So, how do I as a Christian deal with these things?  How do I, as someone who believes God Word is exactly that - God's Word - deal with these social pressures?  I feel that I have to restrict myself.  I feel as though I have to exercise caution, that I don't want to say anything.  Why?  Because I'm afraid that I might offend someone.  I'm worried that if I comment then I am subjecting myself, and my family, to angry backlash.  Because either the person I'm talking to is impassioned toward the homosexual community or may even be homosexual or may know someone who is homosexual.  Or had an abortion.  Or has been through a divorce.  Has been raised in a broken, troubled family.  And yes - I even fear the legal retaliation.  This is a very real situation today, when you have legalized gay/lesbian marriage, abortion, divorce.  I read in the news of businesses that are refusing to sell goods and services to gay/lesbian couples and are being sued.  And the gay/lesbian couples are winning!  So there is a very real fear of legal ramification.  So how do I reconcile my conviction with these fears?

We put too much faith, trust and hope in our political leaders, government leaders, even our religious leaders.  The challenges that we're facing today in America - even the world - won't be solved by a democrat or republican.  These problems won't be solved by a police officer.  They won't be solved even by our religious leaders.  We as a congregation can look to our leaders to solve these issues for us.  "What should I do, Pastor?"  I'm not trying to be sarcastic here.  But what happened to seeking guidance from God?  What about asking God, "What should I do?"  Grab your Bible and look at it.  Repeat after me, "The truth is not out there.  The truth is in here!"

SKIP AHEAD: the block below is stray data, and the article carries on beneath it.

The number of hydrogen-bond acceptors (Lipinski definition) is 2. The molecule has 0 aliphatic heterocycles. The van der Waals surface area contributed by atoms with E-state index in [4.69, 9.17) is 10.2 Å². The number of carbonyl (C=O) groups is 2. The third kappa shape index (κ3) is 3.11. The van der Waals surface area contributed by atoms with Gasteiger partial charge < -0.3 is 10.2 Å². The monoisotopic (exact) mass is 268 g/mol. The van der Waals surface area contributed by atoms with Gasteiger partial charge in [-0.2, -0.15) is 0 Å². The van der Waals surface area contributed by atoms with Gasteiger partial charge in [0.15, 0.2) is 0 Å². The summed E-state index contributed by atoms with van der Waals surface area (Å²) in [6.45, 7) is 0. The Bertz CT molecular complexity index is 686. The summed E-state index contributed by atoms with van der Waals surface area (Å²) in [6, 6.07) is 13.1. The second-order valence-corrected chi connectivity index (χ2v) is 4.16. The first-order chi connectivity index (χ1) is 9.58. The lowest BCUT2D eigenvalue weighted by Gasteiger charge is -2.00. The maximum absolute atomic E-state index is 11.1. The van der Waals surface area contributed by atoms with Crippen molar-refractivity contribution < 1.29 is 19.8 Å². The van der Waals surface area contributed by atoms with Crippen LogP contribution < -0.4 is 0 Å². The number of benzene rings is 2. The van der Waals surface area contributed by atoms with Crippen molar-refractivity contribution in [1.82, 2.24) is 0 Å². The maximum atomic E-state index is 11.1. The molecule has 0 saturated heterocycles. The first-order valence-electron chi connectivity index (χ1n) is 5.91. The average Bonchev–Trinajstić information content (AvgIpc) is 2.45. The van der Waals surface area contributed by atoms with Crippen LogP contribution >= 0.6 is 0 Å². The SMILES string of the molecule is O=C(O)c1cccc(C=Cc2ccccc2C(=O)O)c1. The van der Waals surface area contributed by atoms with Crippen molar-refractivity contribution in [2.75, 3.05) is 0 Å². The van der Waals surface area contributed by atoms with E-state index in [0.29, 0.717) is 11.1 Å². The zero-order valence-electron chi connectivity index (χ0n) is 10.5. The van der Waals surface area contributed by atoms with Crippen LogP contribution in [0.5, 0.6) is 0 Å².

Now, back to living out my convictions.  How do I reconcile my convictions without doing it in fear or even anger?  I think back to the key verse, when asked...  So first, that carries the connotation that I am not to ram-rod my convictions onto someone else. Instead, I should be prepared to give a response when I am asked about my Christian hope.  I am troubled by people who pound their fist, or stand on the street corner, or use social media to push their convictions - their beliefs.  Don't misunderstand me. These are often well intentioned, Christian people who are trying to make a difference but they are often spawning anger.  Sometimes they themselves are even angry at the issues we are facing today and the people who are driving these issues.  This isn't the way to respond either.  The key verse goes on to say that when I respond I should  do this in a gentle and respectful way.